Choose One: 1. either Social cost of carbon tax. 2. or Nuclear energy? Bud Weinstein, @thehill



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Choose One: 1. either Social cost of carbon tax. 2. or Nuclear energy? Bud Weinstein, @thehill

“…Several weeks ago, a group of Republican elder statesmen calling themselves the Climate Leadership Council, including former Secretary of State George P. Shultz and former Treasury Secretary James A. Baker, endorsed the idea of a carbon tax that would start at $40 a ton and rise gradually over time. The Council claims that such a tax would send a powerful market signal to businesses that want certainty when planning for the future. The proceeds from the tax would be returned to households through carbon dividends, thus making the tax revenue neutral.

Another potential benefit of a carbon tax is that it would help secure the future of nuclear power as part of the nation’s energy mix. America today gets about 20 percent of its electricity from clean-burning, non carbon-emitting nuclear power plants. Ninety-nine generators are currently operating and four new reactors are under construction in Georgia and South Carolina. But since 2013, six plants have been shut down across the U.S. and another nine are scheduled to close in the near future, most notably the two Indian Point reactors north of New York that provide 25 percent of that city’s electricity.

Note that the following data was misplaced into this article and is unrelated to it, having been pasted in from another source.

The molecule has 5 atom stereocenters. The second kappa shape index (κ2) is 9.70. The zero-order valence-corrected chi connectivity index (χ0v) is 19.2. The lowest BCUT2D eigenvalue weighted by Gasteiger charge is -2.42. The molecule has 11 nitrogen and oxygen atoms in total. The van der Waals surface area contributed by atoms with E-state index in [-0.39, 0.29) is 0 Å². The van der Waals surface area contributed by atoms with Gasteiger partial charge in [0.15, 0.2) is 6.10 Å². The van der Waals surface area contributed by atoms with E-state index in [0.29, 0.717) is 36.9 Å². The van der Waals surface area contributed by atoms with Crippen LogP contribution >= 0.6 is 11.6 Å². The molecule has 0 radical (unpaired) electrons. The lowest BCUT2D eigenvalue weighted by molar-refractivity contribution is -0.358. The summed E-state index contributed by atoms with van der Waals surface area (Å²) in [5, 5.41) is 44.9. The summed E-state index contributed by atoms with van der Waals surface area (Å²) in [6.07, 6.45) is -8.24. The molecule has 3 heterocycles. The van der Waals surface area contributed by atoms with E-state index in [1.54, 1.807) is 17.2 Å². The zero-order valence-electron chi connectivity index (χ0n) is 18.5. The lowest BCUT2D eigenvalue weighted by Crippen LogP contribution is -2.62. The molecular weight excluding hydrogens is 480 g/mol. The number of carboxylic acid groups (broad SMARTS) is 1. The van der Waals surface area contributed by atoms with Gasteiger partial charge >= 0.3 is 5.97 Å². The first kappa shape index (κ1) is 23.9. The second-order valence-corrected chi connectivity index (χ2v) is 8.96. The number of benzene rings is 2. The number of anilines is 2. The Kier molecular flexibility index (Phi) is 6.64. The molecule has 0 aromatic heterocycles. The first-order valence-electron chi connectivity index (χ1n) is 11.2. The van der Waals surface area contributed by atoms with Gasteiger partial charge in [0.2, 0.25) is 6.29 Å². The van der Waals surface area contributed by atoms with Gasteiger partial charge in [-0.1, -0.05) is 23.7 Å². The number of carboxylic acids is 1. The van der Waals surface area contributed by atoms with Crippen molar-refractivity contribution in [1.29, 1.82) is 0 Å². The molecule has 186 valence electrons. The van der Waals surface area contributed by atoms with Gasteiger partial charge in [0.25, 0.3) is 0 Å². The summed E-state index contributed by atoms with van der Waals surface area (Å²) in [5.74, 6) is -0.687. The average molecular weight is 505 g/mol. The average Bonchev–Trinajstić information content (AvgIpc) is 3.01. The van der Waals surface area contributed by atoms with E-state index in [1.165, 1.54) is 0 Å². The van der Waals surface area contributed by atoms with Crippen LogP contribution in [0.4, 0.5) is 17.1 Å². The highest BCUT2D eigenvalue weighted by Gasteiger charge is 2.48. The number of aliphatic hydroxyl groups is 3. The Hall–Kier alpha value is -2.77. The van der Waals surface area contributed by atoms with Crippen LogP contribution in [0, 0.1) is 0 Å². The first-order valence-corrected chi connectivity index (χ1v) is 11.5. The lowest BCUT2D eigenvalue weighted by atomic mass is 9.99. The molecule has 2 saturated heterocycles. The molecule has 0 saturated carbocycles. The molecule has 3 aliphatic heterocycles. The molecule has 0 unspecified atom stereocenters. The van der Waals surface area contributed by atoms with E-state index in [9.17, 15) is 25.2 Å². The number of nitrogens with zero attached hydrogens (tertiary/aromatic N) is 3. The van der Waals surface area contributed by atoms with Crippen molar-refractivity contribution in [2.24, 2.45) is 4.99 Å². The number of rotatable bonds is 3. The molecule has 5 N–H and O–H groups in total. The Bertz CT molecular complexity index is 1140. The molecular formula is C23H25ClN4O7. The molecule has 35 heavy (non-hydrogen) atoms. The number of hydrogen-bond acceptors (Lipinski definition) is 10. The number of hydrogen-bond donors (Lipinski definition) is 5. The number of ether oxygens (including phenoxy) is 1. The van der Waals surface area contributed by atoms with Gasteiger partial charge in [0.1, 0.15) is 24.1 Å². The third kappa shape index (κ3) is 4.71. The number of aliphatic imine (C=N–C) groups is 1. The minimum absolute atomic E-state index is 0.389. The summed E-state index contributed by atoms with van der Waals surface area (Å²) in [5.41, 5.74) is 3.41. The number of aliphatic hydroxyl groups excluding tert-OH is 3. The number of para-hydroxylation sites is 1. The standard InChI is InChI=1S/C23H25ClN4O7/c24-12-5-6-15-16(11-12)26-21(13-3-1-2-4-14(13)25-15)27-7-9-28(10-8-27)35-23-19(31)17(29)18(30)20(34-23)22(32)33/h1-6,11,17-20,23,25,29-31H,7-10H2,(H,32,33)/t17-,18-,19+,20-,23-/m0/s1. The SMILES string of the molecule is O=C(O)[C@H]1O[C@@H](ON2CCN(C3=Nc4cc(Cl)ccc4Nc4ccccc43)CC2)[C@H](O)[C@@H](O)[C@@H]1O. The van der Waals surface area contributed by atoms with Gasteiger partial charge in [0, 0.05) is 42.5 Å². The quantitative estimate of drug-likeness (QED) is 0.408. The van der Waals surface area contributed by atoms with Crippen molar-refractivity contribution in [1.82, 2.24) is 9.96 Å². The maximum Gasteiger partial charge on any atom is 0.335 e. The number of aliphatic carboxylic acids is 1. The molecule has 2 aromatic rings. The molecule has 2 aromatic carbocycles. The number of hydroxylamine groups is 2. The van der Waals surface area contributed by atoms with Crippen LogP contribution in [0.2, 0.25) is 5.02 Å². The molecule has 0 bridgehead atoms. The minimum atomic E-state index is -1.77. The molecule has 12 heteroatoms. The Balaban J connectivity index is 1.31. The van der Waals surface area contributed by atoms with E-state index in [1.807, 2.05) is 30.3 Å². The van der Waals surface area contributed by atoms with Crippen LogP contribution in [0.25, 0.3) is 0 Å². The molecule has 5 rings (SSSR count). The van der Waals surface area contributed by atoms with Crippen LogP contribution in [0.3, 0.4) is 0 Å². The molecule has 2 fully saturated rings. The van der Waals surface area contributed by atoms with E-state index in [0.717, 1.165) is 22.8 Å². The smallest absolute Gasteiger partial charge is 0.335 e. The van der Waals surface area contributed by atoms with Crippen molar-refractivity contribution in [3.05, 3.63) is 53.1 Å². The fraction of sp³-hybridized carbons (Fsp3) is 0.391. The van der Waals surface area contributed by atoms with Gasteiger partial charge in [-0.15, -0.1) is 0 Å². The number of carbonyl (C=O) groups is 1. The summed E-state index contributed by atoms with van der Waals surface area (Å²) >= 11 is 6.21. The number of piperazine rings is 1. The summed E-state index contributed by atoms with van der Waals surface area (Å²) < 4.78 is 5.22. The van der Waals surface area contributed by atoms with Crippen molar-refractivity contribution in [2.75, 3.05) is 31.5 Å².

Nuclear energy is also being challenged by cheap and abundant natural gas, which has become the preferred fuel for power generation and now accounts for nearly 35 percent of installed capacity nationwide. Indeed last year U.S. power plants burned more natural gas than coal for the first time. In short, nuclear energy can’t compete with natural gas (or coal, for that matter) at current prices. But to the extent a carbon tax increased the cost of generating electricity from natural gas and coal plants, the playing field for nuclear energy would be more even….”

Mar 12, 11:00 PM
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